Child's immunizations include tetanus


August 10, 1993|By Dr. Modena Wilson and Dr. Alain Joffe | Dr. Modena Wilson and Dr. Alain Joffe,Contributing Writers

Q: Last week, my 17-year-old son stepped on a nail or something that went through his sneaker and slightly punctured the bottom of his foot. Our doctor said there was no need to give him a tetanus shot. Why?

A: Without knowing all the details of your son's medical history, we canonly guess as to why your son's physician reached such a conclusion. Children usually get a primary tetanus immunization series during the first year of life with boosters at 18 months and again at 5 years. Then the schedule switches to a booster dose at 10-year intervals throughout life.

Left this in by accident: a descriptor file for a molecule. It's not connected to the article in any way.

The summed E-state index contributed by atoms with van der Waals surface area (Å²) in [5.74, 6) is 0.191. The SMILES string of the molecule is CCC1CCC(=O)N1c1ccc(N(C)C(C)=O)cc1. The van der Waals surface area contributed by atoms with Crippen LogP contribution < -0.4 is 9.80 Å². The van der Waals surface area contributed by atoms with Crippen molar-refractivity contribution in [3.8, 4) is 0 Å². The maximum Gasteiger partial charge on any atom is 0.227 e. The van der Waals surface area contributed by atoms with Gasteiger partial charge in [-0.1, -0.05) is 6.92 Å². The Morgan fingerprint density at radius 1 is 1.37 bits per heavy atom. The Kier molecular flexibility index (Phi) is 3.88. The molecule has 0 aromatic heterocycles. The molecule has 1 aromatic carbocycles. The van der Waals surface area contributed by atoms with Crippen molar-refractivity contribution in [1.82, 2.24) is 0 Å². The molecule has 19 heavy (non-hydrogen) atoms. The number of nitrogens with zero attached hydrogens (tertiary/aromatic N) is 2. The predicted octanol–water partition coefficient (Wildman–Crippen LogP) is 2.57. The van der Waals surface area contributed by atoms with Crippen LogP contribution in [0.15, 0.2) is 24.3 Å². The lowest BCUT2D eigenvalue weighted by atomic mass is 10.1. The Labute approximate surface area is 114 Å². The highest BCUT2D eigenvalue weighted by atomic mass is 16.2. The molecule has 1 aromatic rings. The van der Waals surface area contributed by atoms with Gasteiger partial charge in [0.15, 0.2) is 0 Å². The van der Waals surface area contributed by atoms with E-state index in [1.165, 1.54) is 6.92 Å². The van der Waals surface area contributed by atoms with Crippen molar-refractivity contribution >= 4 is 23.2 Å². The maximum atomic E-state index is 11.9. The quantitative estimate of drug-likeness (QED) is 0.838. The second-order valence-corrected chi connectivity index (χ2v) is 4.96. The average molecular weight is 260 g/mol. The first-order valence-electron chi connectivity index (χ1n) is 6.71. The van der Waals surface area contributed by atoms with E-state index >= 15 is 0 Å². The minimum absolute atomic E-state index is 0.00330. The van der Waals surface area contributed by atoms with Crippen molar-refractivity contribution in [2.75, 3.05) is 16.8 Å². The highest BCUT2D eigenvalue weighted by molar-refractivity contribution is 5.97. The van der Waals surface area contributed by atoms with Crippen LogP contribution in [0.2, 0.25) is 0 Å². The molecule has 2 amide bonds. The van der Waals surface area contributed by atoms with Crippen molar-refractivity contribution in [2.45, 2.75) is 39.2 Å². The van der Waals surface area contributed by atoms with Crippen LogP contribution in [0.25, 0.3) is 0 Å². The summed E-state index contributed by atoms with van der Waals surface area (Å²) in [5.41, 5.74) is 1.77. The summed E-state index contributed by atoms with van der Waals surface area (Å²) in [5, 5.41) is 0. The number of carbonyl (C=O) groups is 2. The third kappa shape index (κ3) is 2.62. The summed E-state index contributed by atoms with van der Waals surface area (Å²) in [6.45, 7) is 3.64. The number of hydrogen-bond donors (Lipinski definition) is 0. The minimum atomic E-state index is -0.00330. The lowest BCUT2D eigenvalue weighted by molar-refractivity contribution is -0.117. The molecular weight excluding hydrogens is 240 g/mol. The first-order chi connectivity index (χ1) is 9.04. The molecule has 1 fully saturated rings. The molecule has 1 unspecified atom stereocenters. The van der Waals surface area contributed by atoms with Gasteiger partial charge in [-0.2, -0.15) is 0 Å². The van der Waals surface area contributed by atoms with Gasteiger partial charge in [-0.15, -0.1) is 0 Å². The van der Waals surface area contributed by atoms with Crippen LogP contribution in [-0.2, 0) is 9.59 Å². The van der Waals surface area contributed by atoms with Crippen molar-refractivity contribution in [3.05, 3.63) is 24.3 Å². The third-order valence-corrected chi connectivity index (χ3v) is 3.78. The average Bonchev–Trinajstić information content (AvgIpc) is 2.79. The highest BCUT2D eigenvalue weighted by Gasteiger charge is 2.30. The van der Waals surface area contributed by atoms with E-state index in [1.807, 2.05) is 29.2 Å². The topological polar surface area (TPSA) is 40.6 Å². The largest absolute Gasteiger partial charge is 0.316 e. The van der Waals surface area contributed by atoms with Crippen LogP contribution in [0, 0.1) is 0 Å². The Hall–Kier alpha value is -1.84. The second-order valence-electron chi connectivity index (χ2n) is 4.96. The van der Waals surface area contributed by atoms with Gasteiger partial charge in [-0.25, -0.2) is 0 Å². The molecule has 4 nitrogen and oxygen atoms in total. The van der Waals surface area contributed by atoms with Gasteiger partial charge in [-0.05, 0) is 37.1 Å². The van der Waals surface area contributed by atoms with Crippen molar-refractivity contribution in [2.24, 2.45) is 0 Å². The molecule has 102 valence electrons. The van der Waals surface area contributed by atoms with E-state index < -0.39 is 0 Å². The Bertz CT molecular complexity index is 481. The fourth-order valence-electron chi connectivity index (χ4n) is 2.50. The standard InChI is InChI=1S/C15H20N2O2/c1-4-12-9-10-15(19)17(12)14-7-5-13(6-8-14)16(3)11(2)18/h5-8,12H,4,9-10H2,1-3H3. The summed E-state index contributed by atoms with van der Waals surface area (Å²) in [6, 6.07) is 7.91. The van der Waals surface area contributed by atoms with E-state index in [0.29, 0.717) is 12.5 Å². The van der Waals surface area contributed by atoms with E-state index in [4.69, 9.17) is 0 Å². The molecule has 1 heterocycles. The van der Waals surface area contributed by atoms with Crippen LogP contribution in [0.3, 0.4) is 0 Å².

If your son had his regularly scheduled tetanus shot at 15, then he is well protected and no further immunization is needed, even with a puncture wound.

What occurred with your son is an excellent example of why keeping careful records of childhood immunization is important.

Too often, individuals who suffer some kind of penetrating wound are unaware of their tetanus status and hence receive multiple tetanus shots close together during adolescence and adulthood. Such a practice increases the likelihood of local reactions that can result in a large degree of tissue swelling, pain

and redness.

Dr. Wilson is director of general pediatrics at the Johns Hopkins Children's Center; Dr. Joffe is director of adolescent medicine.

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